His chance awaits Sunday, after a topsy-turvy back nine that included five birdies, two double bogeys and a single par left Kokrak right where he started the week in the points projections: 32nd, still on the outside but within reach of the promised land.

“The pressure’s off. You’re here, you’ve kept your card. It’s a bonus for you to get into all those events,” Kokrak said. “I think if I can eliminate some of the mistakes I had out there, the birdies are there. If I can just make bogeys instead of those doubles, I think I’ll be right in the mix.”

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Brandon Wu arrives on Monday at U.S. Amateur off red-eye flight from Peru, still shoots 65 to take Day 1 lead

That Brandon Wu would hold a one-shot lead after Day 1 of stroke play at the 119th U.S. Amateur Championship is hardly a surprise. The recent Stanford grad who helped the Cardinal win the NCAA title in May is in the midst of an impressive summer run that includes becoming the first amateur golfer to qualify for the U.S. and British Opens in the same calendar year since 1967. Wu finished T-35 at Pebble Beach (and was awarded his college diploma behind the 18th green) before missing the cut at Royal Portrush.

But there’s a backstory that makes Wu’s opening five-under 65 at Pinehurst No. 4 on Monday all the more impressive. Just the day before, Wu, the eighth-ranked player on the World Amateur Golf Ranking, was competing in the final round of the Pan American Games . . . in Lima, Peru. A closing even-par 71 left him in fourth place as an individual and helped the mixed U.S. team win a gold medal in the four-day event.

Afterward, Wu went to the airport and took a red-eye flight through Miami to Pinehurst, where he arrived mid-morning on Monday, a few hours ahead of his 2:45 p.m. tee time (USGA officials gave him an afternoon time to accommodate his schedule since he was representing the country in an international competition).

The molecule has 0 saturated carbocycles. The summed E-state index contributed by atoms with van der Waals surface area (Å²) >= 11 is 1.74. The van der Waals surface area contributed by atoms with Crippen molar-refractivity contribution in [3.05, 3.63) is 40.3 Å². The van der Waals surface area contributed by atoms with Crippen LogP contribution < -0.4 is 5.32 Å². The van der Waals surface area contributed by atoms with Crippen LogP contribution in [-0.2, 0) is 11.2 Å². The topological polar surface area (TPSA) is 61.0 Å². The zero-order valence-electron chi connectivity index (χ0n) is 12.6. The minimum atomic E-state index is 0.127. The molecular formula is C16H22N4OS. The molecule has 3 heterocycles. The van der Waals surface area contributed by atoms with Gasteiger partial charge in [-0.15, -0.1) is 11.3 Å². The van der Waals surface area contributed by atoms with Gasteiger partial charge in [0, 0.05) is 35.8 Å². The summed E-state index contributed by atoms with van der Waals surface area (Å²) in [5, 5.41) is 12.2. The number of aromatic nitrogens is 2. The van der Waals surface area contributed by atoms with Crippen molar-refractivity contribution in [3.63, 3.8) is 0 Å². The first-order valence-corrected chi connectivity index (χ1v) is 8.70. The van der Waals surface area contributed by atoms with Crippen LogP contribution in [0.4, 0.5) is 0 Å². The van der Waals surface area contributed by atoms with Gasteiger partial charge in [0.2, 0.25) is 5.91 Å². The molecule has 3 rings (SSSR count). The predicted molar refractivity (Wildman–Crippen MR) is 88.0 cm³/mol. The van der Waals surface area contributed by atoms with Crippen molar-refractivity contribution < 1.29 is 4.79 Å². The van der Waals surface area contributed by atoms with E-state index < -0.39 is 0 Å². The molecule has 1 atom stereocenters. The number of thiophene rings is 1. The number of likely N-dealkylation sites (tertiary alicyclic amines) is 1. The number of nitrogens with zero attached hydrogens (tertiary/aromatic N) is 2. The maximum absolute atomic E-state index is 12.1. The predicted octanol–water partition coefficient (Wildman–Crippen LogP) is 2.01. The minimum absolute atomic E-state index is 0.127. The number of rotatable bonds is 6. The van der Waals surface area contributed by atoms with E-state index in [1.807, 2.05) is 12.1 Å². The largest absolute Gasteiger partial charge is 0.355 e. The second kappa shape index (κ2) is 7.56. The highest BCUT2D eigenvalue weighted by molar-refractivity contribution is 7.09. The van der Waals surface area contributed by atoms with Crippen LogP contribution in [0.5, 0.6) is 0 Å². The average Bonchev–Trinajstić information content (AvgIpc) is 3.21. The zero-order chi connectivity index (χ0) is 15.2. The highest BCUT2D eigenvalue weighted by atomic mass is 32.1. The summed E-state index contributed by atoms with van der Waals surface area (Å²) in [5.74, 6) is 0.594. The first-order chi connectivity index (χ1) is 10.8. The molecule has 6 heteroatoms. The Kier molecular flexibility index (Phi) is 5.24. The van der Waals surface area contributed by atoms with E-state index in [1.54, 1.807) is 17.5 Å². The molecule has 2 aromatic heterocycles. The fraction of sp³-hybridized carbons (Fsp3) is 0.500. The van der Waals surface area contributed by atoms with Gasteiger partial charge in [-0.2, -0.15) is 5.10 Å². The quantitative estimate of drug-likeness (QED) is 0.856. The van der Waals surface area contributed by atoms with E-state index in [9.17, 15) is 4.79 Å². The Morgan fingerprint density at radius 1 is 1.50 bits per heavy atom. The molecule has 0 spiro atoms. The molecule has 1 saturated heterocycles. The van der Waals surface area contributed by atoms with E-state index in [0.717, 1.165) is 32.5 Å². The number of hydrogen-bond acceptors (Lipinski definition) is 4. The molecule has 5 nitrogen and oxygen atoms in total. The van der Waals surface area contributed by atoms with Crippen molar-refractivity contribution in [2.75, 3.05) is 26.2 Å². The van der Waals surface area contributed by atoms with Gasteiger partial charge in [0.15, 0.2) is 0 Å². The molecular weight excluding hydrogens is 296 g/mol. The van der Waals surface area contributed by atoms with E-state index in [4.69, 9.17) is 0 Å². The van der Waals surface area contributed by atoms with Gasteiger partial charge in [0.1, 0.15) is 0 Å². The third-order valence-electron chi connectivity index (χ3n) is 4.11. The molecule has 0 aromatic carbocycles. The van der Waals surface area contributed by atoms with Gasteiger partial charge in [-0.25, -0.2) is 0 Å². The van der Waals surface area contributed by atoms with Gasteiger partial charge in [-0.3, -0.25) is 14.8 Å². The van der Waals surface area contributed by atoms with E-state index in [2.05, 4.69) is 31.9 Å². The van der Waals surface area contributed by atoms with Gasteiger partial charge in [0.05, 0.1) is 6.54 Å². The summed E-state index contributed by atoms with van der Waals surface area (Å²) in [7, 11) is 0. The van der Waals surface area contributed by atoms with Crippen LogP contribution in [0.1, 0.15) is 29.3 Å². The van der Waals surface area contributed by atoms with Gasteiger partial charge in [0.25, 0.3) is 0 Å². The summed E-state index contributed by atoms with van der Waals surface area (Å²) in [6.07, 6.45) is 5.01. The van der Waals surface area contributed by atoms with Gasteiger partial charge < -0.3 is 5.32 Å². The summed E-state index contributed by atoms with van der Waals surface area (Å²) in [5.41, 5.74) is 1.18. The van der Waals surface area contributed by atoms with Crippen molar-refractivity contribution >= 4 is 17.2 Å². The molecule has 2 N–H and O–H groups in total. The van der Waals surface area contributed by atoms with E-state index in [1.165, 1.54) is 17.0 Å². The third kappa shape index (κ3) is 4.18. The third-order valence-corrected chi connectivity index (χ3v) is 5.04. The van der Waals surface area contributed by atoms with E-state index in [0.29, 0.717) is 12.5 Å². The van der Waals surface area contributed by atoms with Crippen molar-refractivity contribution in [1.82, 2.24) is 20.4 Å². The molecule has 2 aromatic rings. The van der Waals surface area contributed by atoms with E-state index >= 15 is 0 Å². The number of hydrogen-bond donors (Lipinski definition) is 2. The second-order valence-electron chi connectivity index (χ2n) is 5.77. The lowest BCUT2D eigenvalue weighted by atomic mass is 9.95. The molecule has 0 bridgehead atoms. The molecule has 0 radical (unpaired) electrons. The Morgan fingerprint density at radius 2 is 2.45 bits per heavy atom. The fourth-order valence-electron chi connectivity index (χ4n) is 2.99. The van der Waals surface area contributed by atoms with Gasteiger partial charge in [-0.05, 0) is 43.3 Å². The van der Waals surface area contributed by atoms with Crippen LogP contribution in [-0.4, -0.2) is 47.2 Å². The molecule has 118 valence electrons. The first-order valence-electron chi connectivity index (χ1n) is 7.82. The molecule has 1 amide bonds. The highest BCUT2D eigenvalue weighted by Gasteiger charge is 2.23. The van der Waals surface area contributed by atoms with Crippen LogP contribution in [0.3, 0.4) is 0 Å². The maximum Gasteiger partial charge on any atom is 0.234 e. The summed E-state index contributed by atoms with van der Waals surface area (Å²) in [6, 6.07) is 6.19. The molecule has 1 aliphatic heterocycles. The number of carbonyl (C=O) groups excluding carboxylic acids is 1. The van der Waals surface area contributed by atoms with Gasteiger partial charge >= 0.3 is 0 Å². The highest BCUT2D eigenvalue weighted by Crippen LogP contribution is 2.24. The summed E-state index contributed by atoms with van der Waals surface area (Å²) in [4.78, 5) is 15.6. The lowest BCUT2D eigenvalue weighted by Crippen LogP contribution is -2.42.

RELATED: Good things can come to those who wait … to turn pro. Ask Brandon Wu

By participating in the Pan Am Games for the U.S., Wu had to forgo weekend practice rounds at Pinehurst. However, the 22-year-old from Scarsdale, N.Y., visited the North Carolina resort in early July, getting the chance to play the newly re-designed No. 4 and the fabled No. 2 course.

Wu showed few signs of fatigue on Monday, as he closed out his round with three birdies and an eagle on the 14th through 17th holes. A par on the 18th still gave him the competitive course record.

“I tried to manage my sleep as well as I could,” Wu said. “I slept great on the two flights up here, and then took a quick nap before I teed off for about two hours. I actually feel pretty good.”

He’ll need to as Wu has a quick turnaround on Tuesday morning, teeing off the 11th tee at the No. 2 course at 9:30 a.m.

The top-64 players after Tuesday’s second round of stroke play will advance to match play, which will be contested from Wednesday through Sunday’s scheduled 36-hole final.

RELATED: A look at the newly remodeled Pinehurst No. 4